Berahou et al. (2007) examined antibacterial activity of extracts of Quercus ilex L. bark. Plant material  was extracted with methanol (35.97%, w/w), dissolved in hot distilled water and successively  extracted with n-hexane, dichloromethane, ethyl acetate and n-butanol. Each extract was dried under  sodium sulphate and reduced to give: hexane extract (1.74%, w/w), ethyl acetate extract (1.5%,  Assessment report on Quercus robur L., Quercus petraea (Matt.) Liebl., Quercus  pubescens Willd., cortex  w/w), butanol extract (16.05%, w/w) and final aqueous layer (16.36%, w/w). Evident antibacterial  activity was reported against all tested strains for ethyl acetate, n-butanol, and final aqueous extracts  with MIC ranging from 128 to 512 μg/ml. The tested reference bacteria strains were: Escherichia coli,  Pseudomonas aeruginosa, Staphylococcus aureus, Staphylococcus epidermidis, Proteus mirabilis,  Klebsiella pneumoniae, Bacillus subtilis, Salmonella typhimurium, Vibrio cholerae, Streptococcus  pyogenes and Streptococcus agalactiae.  Akiyama et al. (2001) performed studies on the antibacterial action of several tannins against  Staphylococcus aureus.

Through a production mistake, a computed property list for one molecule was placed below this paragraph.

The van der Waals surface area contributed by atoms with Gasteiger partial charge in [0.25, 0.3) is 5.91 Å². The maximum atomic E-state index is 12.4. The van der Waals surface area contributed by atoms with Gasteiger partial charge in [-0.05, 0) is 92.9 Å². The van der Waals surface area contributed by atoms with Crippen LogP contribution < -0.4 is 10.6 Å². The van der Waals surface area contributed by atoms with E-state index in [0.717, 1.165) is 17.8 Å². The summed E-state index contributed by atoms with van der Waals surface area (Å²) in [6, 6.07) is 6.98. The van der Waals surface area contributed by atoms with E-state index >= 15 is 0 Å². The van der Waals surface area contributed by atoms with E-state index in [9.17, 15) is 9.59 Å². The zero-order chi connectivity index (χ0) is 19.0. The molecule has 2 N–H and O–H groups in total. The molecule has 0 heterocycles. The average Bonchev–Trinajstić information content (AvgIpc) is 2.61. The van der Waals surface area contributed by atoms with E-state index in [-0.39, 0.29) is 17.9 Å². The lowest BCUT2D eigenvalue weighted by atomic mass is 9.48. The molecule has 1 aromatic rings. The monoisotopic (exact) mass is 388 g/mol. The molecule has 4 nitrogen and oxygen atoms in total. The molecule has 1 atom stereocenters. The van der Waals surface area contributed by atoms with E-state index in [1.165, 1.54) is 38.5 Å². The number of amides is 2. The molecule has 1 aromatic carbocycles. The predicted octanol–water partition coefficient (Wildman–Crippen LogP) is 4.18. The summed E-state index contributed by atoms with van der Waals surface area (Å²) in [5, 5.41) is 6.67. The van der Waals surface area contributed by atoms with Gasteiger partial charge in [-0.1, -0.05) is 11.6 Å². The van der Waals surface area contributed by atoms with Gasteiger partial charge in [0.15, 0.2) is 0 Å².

They examined influence of tannins on plasma coagulation by Staphylococcus  aureus and the effect of conventional chemotherapy combined with tannic acid below the MIC. All  tannins inhibited coagulation below the MIC. Coagulation was significantly inhibited in plasma  containing tannic acid (100 mg/l, gallic acid (5000 mg/l), ellagic acid (5000 mg/l), (-)-epicatechin  (1500 mg/l), (-)-epicatechin gallate (500 mg/l) or (-)-epigallocatechin gallate (200 mg/l) after  incubation for 24 h. Also the MICs of oxacillin and cefdinir for Staphylococcus aureus were reduced to     0.06 mg/l with tannic acid (100 mg/l) at a concentration below MIC. These results indicate the  possibility of treatment of Staphylococcus aureus skin infections with tannic acid as adjuvant agent in  addition to beta-lactam antibiotics. Tannic acid at a sub-MIC concentration presents useful topical  application in in vivo conditions.   Voravuthikunchai and Kitpit (2005a; 2005b) investigated antibacterial effects of aqueous and ethanolic  extracts of several plants including Quercus infectoria against hospital isolates of methicillin-resistant  Staphylococcus aureus (MRSA ATCC 25923). Aqueous and ethanolic extracts of Quercus infectoria  showed activity against all MRSA isolates, with MICs of 0.2 – 0.4 mg/ml. It should be investigated if  Quercus infectoria extracts might provide a new treatment effective against multiresistant  Staphylococcus aureus infections.  Voravuthikunchai et al. (2006) tested the effects of ethanolic extracts of Punica granatum and Quercus  infectoria on 10 clinically isolated Helicobacter pylori strains. Both extracts were strongly effective  against Helicobacter pylori in the range of MIC from 0.78 to 6.25 and 3.12 to 6.25 mg/ml respectively.  There was no resistance to these extracts found in any isolates, irrespective of their antibiotic  resistance.